This means that, so far, a total of six of the eight shires in Western Australian Agriculture Minister Terry Redman’s electorate have passed anti-GE motions.
The decision follows the delivery of a petition signed by almost 1500 shire residents, and another signed by seven local doctors, to the Council. Over a hundred people crowded into the Council Chambers to hear the motion debated.
Local entertainer Johnno B Biscuit played a “GMO No” song as concerned members of the public filed into the chambers. Deputations were made by community members Dr Allan Walley and Eddie Donato, and canola farmer Julie Newman from the Network of Concerned Farmers.
During the deputations, Dr Walley said doctors were told to “do no harm”, and asked the council to do likewise.
Mr Donato spoke on local winemaker Vanya Cullen’s behalf regarding the risk to biodynamic vineyards and the Australian wine industry.
Ms Newman said she was once pro-GE, but had changed her attitude despite the fact her seed business would make more money if she took a deal offered by GE giant Monsanto.
“Now I can genuinely see it is the biggest risk to health, food and agriculture we’ve ever faced,” she said.
Julie Newman argues the introduction of GE canola will remove choice for both farmers and consumers, since contamination is inevitable and the proposed segregation protocols will not ensure a GE-free product.
Councillor Lyn Serventy asked that the shire protect conventional and organic farmers and the shire’s “clean, green” image.
The original motion put forward by Cr Serventy included a request to ban the growing and transportation of GE crops in the shire. However, shire president Steve Harrison argued that that the shire did not have jurisdiction over the GE issue and claimed that if the council banned GE altogether it would lose credibility.
One can only assume that Cr Harrison was pressured by the State Government into his stance. It is no doubt a source of some embarrassment to the Terry Redman that six of the eight shires in his electorate have opposed the growing of GE crops.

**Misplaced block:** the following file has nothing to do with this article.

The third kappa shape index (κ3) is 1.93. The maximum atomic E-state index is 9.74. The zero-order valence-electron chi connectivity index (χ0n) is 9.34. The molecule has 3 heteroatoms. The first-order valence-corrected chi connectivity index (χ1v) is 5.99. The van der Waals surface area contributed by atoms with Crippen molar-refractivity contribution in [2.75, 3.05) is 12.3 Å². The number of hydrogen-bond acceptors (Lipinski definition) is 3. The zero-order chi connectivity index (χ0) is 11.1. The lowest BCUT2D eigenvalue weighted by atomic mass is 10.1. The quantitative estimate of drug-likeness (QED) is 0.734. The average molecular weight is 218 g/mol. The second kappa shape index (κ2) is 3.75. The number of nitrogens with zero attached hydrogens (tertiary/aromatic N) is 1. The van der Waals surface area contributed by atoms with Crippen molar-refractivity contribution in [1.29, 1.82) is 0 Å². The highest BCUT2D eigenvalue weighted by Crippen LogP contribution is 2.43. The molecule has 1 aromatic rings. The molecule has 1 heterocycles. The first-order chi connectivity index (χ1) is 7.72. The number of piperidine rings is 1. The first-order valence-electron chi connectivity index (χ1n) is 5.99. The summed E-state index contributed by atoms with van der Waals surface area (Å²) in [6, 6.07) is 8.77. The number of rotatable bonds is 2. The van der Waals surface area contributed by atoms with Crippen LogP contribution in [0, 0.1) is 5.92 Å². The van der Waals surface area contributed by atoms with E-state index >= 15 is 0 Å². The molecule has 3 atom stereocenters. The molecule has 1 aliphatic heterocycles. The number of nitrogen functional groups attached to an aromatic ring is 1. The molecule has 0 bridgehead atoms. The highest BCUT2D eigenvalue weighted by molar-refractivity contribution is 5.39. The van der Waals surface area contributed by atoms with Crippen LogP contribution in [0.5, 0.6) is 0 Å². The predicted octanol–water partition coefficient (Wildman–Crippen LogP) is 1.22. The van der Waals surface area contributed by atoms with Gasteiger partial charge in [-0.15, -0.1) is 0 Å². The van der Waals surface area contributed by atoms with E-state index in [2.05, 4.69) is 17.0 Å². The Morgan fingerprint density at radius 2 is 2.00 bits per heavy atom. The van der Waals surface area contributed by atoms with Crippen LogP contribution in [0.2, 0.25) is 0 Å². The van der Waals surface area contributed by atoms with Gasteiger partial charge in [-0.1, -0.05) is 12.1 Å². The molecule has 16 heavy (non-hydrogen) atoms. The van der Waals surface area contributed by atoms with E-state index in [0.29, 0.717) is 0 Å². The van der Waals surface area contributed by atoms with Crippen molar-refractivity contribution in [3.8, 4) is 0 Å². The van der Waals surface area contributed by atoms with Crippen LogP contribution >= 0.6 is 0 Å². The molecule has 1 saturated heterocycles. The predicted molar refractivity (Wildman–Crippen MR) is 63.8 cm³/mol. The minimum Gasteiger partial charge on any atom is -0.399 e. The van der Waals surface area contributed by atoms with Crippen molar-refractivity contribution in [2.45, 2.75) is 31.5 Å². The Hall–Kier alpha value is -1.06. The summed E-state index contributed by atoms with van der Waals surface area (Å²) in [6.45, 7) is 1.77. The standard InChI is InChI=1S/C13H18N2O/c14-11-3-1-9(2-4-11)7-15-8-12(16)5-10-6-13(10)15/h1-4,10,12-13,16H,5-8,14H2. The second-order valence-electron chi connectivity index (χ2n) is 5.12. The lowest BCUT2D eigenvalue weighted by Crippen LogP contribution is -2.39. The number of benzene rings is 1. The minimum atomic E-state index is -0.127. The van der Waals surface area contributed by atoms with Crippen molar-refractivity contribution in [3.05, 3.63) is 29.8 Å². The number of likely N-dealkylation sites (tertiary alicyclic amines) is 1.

This is not the first time the State Government has intervened at this level. According to the Western Australia Local Governance Association (WALGA), Plantagenet Shire has been GE-free since 2002 because of contamination concerns. However in April this year Minister Redman released the list of GE canola trial sites. This included several trials in Plantagenet. On the same day that details of the trials were released, Dr David Bowran, from the WA Agriculture Department visited the Shire President, Councillor Kevin Forbes. At the next council meeting it was declared that there was no longer a concern with GE contamination.
Such intervention by the State Government at local shire level is unacceptable. Shires should have the right to declare themselves GE free and the current Genetically Modified Crops Free Areas Act allows them to do this. This legislation should be retained, as should the current moratorium on the commercial release of GE crops in the state. The Government is currently reviewing this legislation and the public submission period closes on 11th September.
Take action: make a submission to the WA Government review
Make your shire a GE-free zone! GeneEthics have a resource kit on how to make your council GE free on their website, as well as GE free zone posters and petitions. For a list of WA councillors and for more advice contact Janet Grogan: email@example.com